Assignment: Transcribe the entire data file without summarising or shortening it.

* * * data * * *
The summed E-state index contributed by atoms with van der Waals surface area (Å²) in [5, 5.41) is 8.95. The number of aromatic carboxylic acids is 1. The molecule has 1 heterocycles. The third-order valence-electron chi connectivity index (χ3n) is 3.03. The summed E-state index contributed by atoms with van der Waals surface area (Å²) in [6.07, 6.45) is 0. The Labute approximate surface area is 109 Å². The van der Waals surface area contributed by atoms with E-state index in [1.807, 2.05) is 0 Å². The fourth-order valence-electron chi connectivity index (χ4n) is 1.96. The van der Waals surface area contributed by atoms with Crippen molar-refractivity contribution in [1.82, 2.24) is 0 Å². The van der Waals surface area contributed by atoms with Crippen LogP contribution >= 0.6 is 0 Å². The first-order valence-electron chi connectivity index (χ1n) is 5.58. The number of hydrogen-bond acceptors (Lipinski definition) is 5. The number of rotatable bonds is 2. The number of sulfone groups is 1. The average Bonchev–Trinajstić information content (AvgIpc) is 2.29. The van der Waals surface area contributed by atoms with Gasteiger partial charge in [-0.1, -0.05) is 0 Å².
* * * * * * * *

The summed E-state index contributed by atoms with van der Waals surface area (Å²) in [5, 5.41) is 8.95. The number of aromatic carboxylic acids is 1. The molecule has 1 heterocycles. The third-order valence-electron chi connectivity index (χ3n) is 3.03. The summed E-state index contributed by atoms with van der Waals surface area (Å²) in [6.07, 6.45) is 0. The Labute approximate surface area is 109 Å². The van der Waals surface area contributed by atoms with E-state index in [1.807, 2.05) is 0 Å². The fourth-order valence-electron chi connectivity index (χ4n) is 1.96. The van der Waals surface area contributed by atoms with Crippen molar-refractivity contribution in [1.82, 2.24) is 0 Å². The van der Waals surface area contributed by atoms with Crippen LogP contribution >= 0.6 is 0 Å². The first-order valence-electron chi connectivity index (χ1n) is 5.58. The number of hydrogen-bond acceptors (Lipinski definition) is 5. The number of rotatable bonds is 2. The number of sulfone groups is 1. The average Bonchev–Trinajstić information content (AvgIpc) is 2.29. The van der Waals surface area contributed by atoms with Gasteiger partial charge in [-0.1, -0.05) is 0 Å².